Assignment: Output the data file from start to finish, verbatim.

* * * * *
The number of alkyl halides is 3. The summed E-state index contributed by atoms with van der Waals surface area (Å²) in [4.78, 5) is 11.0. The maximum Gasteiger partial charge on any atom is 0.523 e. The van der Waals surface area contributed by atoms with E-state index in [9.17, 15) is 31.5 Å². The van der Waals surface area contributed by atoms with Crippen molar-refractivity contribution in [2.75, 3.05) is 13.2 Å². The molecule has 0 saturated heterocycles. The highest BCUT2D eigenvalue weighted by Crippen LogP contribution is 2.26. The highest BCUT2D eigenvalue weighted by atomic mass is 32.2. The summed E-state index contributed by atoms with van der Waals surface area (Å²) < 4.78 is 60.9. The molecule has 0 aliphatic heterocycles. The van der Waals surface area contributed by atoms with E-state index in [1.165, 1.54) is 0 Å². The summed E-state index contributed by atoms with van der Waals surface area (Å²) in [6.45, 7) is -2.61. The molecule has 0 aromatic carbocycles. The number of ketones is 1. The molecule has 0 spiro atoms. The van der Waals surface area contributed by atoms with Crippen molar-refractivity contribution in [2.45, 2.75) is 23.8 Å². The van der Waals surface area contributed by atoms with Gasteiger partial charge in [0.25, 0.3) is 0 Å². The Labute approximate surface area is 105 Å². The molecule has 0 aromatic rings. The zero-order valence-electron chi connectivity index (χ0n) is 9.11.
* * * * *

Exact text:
The number of alkyl halides is 3. The summed E-state index contributed by atoms with van der Waals surface area (Å²) in [4.78, 5) is 11.0. The maximum Gasteiger partial charge on any atom is 0.523 e. The van der Waals surface area contributed by atoms with E-state index in [9.17, 15) is 31.5 Å². The van der Waals surface area contributed by atoms with Crippen molar-refractivity contribution in [2.75, 3.05) is 13.2 Å². The molecule has 0 saturated heterocycles. The highest BCUT2D eigenvalue weighted by Crippen LogP contribution is 2.26. The highest BCUT2D eigenvalue weighted by atomic mass is 32.2. The summed E-state index contributed by atoms with van der Waals surface area (Å²) < 4.78 is 60.9. The molecule has 0 aliphatic heterocycles. The van der Waals surface area contributed by atoms with E-state index in [1.165, 1.54) is 0 Å². The summed E-state index contributed by atoms with van der Waals surface area (Å²) in [6.45, 7) is -2.61. The molecule has 0 aromatic carbocycles. The number of ketones is 1. The molecule has 0 spiro atoms. The van der Waals surface area contributed by atoms with Crippen molar-refractivity contribution in [2.45, 2.75) is 23.8 Å². The van der Waals surface area contributed by atoms with Gasteiger partial charge in [0.25, 0.3) is 0 Å². The Labute approximate surface area is 105 Å². The molecule has 0 aromatic rings. The zero-order valence-electron chi connectivity index (χ0n) is 9.11.